Have Bristol University Found a Solution to Composite 3D Printing?

There are many experts who are predicting that 2016 could be the breakthrough year for 3D printing but one of the biggest problems to date has been how to produce composite items, those made up of more than one material. The good news is that researchers at Bristol University may have come up with the answer.

3D printing has been teetering on the edge of universal acceptance over the past few years as prices come down and the technology improves. It is being taken up by design engineers and factories to produce high quality solid objects that can then be used in machinery or in the development of prototypes.

The issue has always been that different materials need to be arranged in specific micro-structures whilst being printed, something that is often beyond the capability of current 3D printers. The team at Bristol University have developed a method using ultrasonic waves to get over this hurdle and produce composite items. Combining these waves and light cured resin and simply using a desktop 3D printer to produce everything from bicycle frames to golf clubs, all of which are as strong and durable as the real thing.

This could be a revolutionary breakthrough for manufacturing industries particularly since it can easily be used with existing 3D print technology.

What are Composite Materials?

They are made from combining glass or carbon fibre micro-structures with plastic which makes a stronger and more durable product that is also very lightweight. In the current manufacturing climate these are made by arranging layers of material which can then be cut into specific thicknesses and shapes. The problem has always been that, to do this in a 3D printer, the fibres need to be aligned perfectly, something which was, up until now, pretty impossible.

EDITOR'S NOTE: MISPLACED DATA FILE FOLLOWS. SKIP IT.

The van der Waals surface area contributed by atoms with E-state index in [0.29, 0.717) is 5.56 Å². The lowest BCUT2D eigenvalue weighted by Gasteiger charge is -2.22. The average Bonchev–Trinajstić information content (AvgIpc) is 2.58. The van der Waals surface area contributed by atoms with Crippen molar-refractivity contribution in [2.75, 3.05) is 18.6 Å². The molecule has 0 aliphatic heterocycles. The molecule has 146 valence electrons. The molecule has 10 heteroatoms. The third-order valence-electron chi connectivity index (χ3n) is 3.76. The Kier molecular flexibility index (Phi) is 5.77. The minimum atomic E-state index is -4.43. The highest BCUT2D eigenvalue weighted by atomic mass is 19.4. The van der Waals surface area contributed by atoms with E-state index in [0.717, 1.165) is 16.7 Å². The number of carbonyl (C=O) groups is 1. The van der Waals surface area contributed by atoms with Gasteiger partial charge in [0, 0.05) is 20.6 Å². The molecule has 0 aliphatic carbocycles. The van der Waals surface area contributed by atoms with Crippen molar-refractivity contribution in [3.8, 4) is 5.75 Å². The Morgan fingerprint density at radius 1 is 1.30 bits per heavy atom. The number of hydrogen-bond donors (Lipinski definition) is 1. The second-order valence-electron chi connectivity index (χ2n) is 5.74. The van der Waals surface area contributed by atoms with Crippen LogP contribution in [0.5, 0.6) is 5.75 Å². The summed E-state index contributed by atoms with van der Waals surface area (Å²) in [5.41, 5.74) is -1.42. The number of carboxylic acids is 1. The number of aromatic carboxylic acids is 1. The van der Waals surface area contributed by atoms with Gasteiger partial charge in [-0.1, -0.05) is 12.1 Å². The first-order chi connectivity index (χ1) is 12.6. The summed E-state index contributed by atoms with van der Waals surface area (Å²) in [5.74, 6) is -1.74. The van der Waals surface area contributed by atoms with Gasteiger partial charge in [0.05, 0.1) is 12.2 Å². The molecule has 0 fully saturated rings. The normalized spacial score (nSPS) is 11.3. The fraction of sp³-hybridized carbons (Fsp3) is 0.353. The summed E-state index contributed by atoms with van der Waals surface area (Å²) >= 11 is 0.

The Bristol solution uses two transducers which produce ultrasonic waves creating kind of a force field that aligns the fibres in conjunction with the light-cured resin. The glass or carbon fibre structures then act as reinforcement strengthening the whole structure. All it needs once the fibres are in place is for a laser beam to harden everything ready for use.

This process may also allow manufacturers to make entirely new composite materials that can’t be produced using traditional methods. The number of different variations could be limitless and may in fact lead to the development of smart materials that will have great benefits in the future, including tubes that will be able to take an electric current or transmit data more effectively.

These are, of course, early days and the predictions of a tipping point for 3D printing being reached this year might be a little too over optimistic. But this is an industry that is starting to gather pace and develop as more research comes through. It may not be too long before we see printers that can handle a huge range of composite materials and even print out a whole car in one sitting!